“The NEA grant we received is focused on increasing access to the arts in communities throughout the country,” said Mark Dahl, associate director for digital initiatives and collection management. “That mission is a great fit for accessCeramics and specifically our goal of making images of high-quality contemporary ceramic art widely available to the arts education community.”

Understanding the collection, inside and out

With nearly 3,000 images and artist-contributors from around the world, accessCeramics merges the arts and digital technology in a unique and intuitive way. Though other licensed databases exist for art historians, no other service or website offers open access to a comparable range of images of contemporary arts, particularly ceramics.

“We’re really the only ones doing this right now,” Vogel said. “And things behind pay-walls aren’t used as frequently as openly accessible databases.”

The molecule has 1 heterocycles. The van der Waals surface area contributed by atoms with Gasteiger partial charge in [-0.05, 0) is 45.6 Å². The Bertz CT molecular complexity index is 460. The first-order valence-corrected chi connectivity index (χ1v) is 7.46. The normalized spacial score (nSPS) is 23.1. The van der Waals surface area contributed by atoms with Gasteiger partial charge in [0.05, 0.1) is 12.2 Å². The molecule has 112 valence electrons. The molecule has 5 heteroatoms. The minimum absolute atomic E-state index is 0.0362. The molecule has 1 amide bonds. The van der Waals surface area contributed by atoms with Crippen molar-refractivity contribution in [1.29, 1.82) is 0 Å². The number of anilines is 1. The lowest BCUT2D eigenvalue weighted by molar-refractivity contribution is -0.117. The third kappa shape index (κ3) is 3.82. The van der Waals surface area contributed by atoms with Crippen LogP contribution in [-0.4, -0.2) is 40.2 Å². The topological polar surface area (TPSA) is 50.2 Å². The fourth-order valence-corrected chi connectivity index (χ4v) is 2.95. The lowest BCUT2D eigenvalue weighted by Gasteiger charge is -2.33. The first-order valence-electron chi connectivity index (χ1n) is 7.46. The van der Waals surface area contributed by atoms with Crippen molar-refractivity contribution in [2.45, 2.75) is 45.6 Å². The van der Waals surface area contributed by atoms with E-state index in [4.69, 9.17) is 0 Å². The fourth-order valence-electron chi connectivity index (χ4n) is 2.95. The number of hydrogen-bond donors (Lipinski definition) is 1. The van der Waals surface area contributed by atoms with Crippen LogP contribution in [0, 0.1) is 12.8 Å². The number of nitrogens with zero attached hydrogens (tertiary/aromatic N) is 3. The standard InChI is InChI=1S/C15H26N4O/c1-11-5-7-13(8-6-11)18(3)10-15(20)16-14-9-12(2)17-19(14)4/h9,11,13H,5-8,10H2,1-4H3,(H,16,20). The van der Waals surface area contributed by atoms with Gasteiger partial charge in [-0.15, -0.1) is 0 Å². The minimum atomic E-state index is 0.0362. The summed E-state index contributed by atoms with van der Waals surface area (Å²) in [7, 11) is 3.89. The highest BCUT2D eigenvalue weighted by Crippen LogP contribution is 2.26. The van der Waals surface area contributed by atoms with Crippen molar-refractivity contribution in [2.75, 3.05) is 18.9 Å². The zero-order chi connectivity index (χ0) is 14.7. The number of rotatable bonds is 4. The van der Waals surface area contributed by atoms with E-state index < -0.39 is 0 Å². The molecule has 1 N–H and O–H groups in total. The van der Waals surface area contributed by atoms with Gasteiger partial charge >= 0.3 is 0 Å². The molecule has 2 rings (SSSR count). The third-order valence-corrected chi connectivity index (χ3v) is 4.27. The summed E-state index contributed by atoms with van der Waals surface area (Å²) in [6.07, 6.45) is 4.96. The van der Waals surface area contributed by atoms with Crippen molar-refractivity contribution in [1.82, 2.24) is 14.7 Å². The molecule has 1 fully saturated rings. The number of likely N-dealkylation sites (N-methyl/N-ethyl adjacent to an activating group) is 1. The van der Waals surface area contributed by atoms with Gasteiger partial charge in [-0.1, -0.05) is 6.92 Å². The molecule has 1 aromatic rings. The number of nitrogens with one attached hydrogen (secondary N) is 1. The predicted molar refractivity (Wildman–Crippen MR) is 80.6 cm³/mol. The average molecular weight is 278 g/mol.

Housed in Flickr, the foremost online photo-sharing application, accessCeramics is free and user-friendly for contributors and viewers.

One key to the project’s success has been its streamlined, web-based submission process. The accessCeramics curatorial board recruits artists for inclusion in the collection, but much of the submission process is completed independently: artists use a customized website to upload and catalog their own images using prescribed metadata fields. The images are stored on Flickr and displayed through the accessCeramics website, where the collection is fully searchable by any of the descriptions artists provide when uploading the images.

“You could look at it and not know it’s a Flickr site,” said Vogel, program head in ceramics. “It’s simple, clean, and easy to navigate. AccessCeramics makes my life easier, and I’m sure that’s true for other teachers and students. If you want to look for cups or only figurative work, you can do that.”

The efficiency of the accessCeramics model has allowed the project team to focus its time and resources on expanding the collection, managing the website, and providing technical support to contributing artists.